Chipley- To have called this a 'strange growing season' for panhandle farmers would be an understatement.
"You'll have wet years, you'll have dry years. This year, in one growing season we've had both, and that's what makes it even more unusual. It's unusually wet by itself. But then, if you look at how dry it was at planting time, it just makes it an even stranger situation" Washington County Agriculture agent Mark Mauldin said.
Washington County has been known for its watermelon crops, but not this year. This year's yields were drastically lower than last years'.
"Well, if you talk about watermelon just specifically, you could probably say about 70% less. If you want to talk about cantaloupe, its probably 95% less" Orwat said. He told us rain was the overriding factor accounting for the failure.
"They started in early July with all the heavy rains we've been having and that caused the vines to rot in low lying spaces. So, the majority in this county- Washington County, and Holmes County -a lot of the watermelon and cantaloupe crop was just decimated and ruined because of the vine rotting and the standing water."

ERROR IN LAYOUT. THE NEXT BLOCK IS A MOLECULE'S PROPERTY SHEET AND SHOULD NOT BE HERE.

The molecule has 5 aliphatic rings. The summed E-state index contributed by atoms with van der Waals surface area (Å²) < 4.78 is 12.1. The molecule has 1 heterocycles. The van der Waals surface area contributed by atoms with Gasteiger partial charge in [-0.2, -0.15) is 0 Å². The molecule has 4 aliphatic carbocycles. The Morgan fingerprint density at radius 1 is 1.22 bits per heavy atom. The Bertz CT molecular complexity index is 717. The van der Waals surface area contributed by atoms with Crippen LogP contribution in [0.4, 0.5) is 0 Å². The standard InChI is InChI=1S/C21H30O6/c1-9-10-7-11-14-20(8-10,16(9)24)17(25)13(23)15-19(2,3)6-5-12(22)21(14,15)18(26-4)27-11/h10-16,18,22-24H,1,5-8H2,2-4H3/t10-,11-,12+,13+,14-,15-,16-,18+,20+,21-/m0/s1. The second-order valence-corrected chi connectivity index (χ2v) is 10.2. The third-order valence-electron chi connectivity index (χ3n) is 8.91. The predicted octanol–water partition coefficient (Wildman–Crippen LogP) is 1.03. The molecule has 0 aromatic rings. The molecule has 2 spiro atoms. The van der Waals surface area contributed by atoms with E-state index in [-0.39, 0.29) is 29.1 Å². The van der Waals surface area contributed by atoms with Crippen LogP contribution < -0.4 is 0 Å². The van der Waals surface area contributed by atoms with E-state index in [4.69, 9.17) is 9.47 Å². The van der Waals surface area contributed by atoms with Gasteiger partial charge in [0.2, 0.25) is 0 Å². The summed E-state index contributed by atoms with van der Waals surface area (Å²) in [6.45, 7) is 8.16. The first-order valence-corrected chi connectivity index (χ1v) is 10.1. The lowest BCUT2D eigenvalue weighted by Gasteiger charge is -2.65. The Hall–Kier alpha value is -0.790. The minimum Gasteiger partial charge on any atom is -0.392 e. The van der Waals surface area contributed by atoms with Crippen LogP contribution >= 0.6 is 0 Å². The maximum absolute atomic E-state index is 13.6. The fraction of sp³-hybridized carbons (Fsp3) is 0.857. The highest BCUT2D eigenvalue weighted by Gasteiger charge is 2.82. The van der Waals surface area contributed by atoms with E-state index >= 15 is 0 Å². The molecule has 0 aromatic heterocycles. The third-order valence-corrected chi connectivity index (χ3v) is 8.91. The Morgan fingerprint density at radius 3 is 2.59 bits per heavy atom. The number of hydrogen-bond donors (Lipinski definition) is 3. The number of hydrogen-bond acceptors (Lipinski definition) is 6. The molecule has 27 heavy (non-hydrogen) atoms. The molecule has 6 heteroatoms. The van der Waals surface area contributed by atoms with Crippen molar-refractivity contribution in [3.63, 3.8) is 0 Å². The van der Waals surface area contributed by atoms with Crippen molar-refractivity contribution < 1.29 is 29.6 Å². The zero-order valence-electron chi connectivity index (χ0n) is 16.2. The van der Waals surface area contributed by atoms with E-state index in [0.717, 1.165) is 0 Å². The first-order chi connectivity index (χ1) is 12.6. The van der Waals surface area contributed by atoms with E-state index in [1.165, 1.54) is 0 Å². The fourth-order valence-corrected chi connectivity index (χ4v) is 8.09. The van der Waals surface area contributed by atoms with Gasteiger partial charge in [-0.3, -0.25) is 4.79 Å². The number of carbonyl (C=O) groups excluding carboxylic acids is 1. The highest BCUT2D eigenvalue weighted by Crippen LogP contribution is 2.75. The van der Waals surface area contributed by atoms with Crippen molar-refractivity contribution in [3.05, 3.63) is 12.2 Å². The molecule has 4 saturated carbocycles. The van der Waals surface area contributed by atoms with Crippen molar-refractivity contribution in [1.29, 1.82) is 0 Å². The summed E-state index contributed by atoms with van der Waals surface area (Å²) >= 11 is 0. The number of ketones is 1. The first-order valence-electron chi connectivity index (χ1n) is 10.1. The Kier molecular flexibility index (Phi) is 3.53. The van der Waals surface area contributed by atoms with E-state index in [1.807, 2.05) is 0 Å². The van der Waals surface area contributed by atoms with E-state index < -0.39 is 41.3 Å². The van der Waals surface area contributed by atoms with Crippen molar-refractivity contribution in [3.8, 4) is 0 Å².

Some grower got lucky and got a first cut,- some even a second. But many didn't even get the first one.
"You know, watermelons and cantaloupes you can get a lot out of a small acreage, so what's happened is those small acreage crops are high dollar value per acreage so it does hurt the crop" Orwat said.
And while many farmers lost their crop, Orwat said they didn't lost their hope.
"They could, you know, plant some vegetables in for a fall crop, late august early September."
And, some of those farmers may qualify for disaster relief funds from FEMA, due to the recent flooding.